A second wave of attack ads against Assembly Chris Brown (R-2) surfaced Thursday, criticizing the Atlantic County lawmaker for his opposition to a proposed state takeover of Atlantic City. Brown has been one of the most vocal critics of the takeover legislation from Senate President Steve Sweeney (D-3), facing early attacks directed at his reelection campaign and anticipated state Senate bid against incumbent Jim Whelan (D-2). The new super PAC-funded web ads characterize Brown’s opposition to the Senate plan as support for a “bailout for Atlantic City politicians.”
That description dovetails with Sweeney’s criticisms of Atlantic City’s local officials, whom he has called unwilling to make the necessary cuts following the closure of four casinos in 2014 and devastation to the former gaming capital’s ratable base. A deal between Sweeney and Assembly Speaker Vince Prieto (D-32) is expected within days, one that would reconcile the Senate bill backed by Sweeney, Whelan and Governor Chris Christie with Prieto’s alternative.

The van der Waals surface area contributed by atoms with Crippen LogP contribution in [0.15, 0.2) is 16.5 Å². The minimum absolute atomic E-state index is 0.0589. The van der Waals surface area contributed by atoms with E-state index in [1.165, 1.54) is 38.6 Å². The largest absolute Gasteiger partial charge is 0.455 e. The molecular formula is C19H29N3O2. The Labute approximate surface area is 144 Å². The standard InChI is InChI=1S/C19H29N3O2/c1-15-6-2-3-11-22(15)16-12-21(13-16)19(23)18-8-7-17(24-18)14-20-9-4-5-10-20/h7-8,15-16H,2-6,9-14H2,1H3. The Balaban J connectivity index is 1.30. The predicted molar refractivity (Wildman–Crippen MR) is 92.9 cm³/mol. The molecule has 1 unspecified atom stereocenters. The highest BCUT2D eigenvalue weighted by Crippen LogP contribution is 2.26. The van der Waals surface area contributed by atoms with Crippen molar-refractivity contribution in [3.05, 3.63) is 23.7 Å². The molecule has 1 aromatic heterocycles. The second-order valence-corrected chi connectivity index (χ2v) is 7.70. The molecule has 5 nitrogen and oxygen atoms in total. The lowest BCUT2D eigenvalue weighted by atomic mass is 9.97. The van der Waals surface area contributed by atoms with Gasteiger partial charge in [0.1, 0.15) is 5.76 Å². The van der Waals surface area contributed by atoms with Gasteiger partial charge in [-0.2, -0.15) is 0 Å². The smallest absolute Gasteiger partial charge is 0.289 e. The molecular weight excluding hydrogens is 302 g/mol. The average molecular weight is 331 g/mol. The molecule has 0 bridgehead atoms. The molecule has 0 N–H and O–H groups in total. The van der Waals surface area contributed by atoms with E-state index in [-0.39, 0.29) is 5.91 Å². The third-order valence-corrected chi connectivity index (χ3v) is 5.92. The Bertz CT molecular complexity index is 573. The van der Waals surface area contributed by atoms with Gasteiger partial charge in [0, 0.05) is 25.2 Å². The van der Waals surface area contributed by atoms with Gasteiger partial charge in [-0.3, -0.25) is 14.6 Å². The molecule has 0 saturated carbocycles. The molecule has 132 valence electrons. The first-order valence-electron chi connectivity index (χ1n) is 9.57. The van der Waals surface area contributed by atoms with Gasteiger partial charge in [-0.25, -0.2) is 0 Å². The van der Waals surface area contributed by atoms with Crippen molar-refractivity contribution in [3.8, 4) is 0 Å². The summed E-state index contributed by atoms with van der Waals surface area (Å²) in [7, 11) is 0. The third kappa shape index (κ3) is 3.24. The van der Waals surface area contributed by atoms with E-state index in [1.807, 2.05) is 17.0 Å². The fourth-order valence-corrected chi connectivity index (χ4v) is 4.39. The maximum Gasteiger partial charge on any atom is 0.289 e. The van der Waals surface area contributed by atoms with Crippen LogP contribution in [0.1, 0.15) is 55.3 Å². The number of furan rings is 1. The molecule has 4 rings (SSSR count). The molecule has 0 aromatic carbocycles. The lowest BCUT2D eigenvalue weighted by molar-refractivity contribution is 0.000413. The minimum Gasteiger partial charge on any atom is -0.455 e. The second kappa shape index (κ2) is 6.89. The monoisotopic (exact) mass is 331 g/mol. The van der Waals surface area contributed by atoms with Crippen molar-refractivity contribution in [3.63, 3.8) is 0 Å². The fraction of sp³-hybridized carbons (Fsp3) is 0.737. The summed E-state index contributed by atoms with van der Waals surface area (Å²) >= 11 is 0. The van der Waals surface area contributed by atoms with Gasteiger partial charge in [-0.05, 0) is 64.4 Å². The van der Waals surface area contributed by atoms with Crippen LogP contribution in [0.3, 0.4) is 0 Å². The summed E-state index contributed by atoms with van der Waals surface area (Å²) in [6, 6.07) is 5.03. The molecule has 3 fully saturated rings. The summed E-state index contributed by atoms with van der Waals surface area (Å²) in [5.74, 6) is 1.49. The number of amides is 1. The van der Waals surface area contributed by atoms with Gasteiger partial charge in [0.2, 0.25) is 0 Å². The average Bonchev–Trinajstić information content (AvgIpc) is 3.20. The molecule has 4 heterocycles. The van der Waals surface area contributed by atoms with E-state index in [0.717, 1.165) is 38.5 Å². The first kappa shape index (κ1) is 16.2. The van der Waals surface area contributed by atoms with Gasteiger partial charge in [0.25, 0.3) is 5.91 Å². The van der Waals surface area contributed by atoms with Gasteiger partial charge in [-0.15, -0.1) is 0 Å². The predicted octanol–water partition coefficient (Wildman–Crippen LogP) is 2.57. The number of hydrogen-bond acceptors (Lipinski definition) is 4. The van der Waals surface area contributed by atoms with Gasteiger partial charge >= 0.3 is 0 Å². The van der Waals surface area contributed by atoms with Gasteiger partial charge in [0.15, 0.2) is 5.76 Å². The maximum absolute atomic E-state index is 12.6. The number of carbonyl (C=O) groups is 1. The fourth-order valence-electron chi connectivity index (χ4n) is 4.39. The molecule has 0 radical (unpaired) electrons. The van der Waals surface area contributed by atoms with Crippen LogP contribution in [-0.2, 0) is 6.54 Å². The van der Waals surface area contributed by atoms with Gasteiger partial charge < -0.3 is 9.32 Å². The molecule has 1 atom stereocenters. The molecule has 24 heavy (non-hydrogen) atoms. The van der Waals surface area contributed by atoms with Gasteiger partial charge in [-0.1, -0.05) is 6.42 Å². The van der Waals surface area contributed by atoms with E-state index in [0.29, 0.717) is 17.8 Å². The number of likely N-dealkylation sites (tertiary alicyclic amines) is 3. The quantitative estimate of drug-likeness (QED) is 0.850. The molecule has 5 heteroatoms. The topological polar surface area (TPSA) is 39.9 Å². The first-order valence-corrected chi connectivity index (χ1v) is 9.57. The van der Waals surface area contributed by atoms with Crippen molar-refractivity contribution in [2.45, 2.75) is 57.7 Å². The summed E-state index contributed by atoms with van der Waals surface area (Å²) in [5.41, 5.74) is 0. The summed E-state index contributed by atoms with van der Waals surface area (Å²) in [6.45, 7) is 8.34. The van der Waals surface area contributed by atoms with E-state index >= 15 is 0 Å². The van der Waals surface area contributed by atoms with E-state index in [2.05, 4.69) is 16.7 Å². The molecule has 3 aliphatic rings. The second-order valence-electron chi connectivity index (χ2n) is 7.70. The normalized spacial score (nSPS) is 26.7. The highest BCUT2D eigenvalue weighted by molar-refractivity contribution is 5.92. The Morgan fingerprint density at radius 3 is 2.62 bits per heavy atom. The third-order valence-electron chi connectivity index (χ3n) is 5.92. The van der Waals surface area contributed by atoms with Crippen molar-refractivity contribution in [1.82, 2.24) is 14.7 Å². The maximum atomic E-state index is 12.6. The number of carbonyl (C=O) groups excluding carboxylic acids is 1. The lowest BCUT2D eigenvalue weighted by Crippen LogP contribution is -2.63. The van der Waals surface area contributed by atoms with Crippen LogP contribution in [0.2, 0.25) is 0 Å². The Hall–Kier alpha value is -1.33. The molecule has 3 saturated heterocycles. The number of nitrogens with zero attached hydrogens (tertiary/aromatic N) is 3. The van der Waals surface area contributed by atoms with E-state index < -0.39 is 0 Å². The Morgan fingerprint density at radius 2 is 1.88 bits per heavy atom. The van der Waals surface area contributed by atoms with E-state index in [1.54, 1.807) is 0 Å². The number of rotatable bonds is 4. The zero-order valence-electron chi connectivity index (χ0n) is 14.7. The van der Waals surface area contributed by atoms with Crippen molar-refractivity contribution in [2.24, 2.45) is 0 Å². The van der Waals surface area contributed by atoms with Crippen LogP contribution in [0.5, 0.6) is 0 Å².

The ads were funded by the Progress United PAC, which is registered in Arlington, VA. Its treasurer is Joseph Aiken, a certified public accountant with Fairfax firm Aiken & Company, PC.
Progress United’s ads join last month’s run of radio ads from Washington D.C. PAC The Turnout Project, which has financial ties to South Jersey boss and takeover proponent George Norcross III. Firms led by Norcross’ attorney William Tambussi, and his brother Phillip, each made $25,000 donations to The Turnout Project. Phillip Norcross is a lobbyist with New Jersey American
Brown offered strenuous testimony in favor of the bill when Prieto’s plan went to committee, but said yesterday that he believes Prieto should post both bills in the Assembly if Democratic lawmakers cannot reach a compromise in time to stave off default on the city’s bonds.
Assemblyman Vince Mazzeo (D-2), who was in attendance at the secret meeting at the governor’s mansion between Whelan, Sweeney, Christie, Norcross and Atlantic County Executive Dennis Levinson, has said that he expects that compromise to offer the city 150 days to cut spending and hand the city’s assets over to a five-person panel rather than a single member of the state Local Finance Board.